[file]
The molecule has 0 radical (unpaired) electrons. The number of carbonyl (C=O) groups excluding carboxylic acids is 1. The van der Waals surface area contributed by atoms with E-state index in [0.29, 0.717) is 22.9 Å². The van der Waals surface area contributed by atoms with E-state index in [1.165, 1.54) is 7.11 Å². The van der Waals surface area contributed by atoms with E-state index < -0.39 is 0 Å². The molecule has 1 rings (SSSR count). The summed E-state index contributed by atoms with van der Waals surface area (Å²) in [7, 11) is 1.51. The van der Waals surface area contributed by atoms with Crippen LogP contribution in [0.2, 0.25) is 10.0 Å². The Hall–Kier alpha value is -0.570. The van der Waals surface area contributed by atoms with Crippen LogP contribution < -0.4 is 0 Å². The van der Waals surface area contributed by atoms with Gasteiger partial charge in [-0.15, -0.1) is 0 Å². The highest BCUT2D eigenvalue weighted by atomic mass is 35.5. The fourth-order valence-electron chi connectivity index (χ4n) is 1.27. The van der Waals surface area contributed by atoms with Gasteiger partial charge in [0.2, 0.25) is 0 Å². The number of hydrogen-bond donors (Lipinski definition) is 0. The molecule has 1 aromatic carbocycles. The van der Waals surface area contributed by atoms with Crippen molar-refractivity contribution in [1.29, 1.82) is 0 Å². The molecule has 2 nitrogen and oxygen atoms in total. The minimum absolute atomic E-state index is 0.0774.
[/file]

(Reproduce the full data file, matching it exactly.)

The molecule has 0 radical (unpaired) electrons. The number of carbonyl (C=O) groups excluding carboxylic acids is 1. The van der Waals surface area contributed by atoms with E-state index in [0.29, 0.717) is 22.9 Å². The van der Waals surface area contributed by atoms with E-state index in [1.165, 1.54) is 7.11 Å². The van der Waals surface area contributed by atoms with E-state index < -0.39 is 0 Å². The molecule has 1 rings (SSSR count). The summed E-state index contributed by atoms with van der Waals surface area (Å²) in [7, 11) is 1.51. The van der Waals surface area contributed by atoms with Crippen LogP contribution in [0.2, 0.25) is 10.0 Å². The Hall–Kier alpha value is -0.570. The van der Waals surface area contributed by atoms with Crippen LogP contribution < -0.4 is 0 Å². The van der Waals surface area contributed by atoms with Gasteiger partial charge in [-0.15, -0.1) is 0 Å². The highest BCUT2D eigenvalue weighted by atomic mass is 35.5. The fourth-order valence-electron chi connectivity index (χ4n) is 1.27. The van der Waals surface area contributed by atoms with Gasteiger partial charge in [0.2, 0.25) is 0 Å². The number of hydrogen-bond donors (Lipinski definition) is 0. The molecule has 1 aromatic carbocycles. The van der Waals surface area contributed by atoms with Crippen molar-refractivity contribution in [1.29, 1.82) is 0 Å². The molecule has 2 nitrogen and oxygen atoms in total. The minimum absolute atomic E-state index is 0.0774.